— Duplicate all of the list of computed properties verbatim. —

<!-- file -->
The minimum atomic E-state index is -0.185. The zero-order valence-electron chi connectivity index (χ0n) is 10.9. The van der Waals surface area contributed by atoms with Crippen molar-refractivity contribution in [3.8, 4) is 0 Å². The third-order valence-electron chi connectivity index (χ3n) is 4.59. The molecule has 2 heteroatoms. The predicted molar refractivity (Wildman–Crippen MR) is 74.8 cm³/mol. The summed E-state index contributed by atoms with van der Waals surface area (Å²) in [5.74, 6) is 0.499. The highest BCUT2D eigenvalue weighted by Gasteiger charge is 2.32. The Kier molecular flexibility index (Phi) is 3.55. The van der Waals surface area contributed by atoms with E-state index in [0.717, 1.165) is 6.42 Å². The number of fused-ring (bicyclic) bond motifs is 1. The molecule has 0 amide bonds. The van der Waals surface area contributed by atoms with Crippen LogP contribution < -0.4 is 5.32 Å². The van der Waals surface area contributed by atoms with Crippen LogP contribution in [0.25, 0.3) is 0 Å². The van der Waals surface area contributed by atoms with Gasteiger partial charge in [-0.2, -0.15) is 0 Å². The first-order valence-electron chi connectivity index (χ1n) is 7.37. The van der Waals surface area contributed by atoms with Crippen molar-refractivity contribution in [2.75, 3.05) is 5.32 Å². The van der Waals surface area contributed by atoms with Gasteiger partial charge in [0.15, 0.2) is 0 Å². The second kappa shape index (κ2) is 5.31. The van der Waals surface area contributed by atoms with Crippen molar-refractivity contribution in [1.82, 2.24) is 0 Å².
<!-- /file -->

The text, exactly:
The minimum atomic E-state index is -0.185. The zero-order valence-electron chi connectivity index (χ0n) is 10.9. The van der Waals surface area contributed by atoms with Crippen molar-refractivity contribution in [3.8, 4) is 0 Å². The third-order valence-electron chi connectivity index (χ3n) is 4.59. The molecule has 2 heteroatoms. The predicted molar refractivity (Wildman–Crippen MR) is 74.8 cm³/mol. The summed E-state index contributed by atoms with van der Waals surface area (Å²) in [5.74, 6) is 0.499. The highest BCUT2D eigenvalue weighted by Gasteiger charge is 2.32. The Kier molecular flexibility index (Phi) is 3.55. The van der Waals surface area contributed by atoms with E-state index in [0.717, 1.165) is 6.42 Å². The number of fused-ring (bicyclic) bond motifs is 1. The molecule has 0 amide bonds. The van der Waals surface area contributed by atoms with Crippen LogP contribution < -0.4 is 5.32 Å². The van der Waals surface area contributed by atoms with Crippen LogP contribution in [0.25, 0.3) is 0 Å². The van der Waals surface area contributed by atoms with Gasteiger partial charge in [-0.2, -0.15) is 0 Å². The first-order valence-electron chi connectivity index (χ1n) is 7.37. The van der Waals surface area contributed by atoms with Crippen molar-refractivity contribution in [2.75, 3.05) is 5.32 Å². The van der Waals surface area contributed by atoms with Gasteiger partial charge in [0.15, 0.2) is 0 Å². The second kappa shape index (κ2) is 5.31. The van der Waals surface area contributed by atoms with Crippen molar-refractivity contribution in [1.82, 2.24) is 0 Å².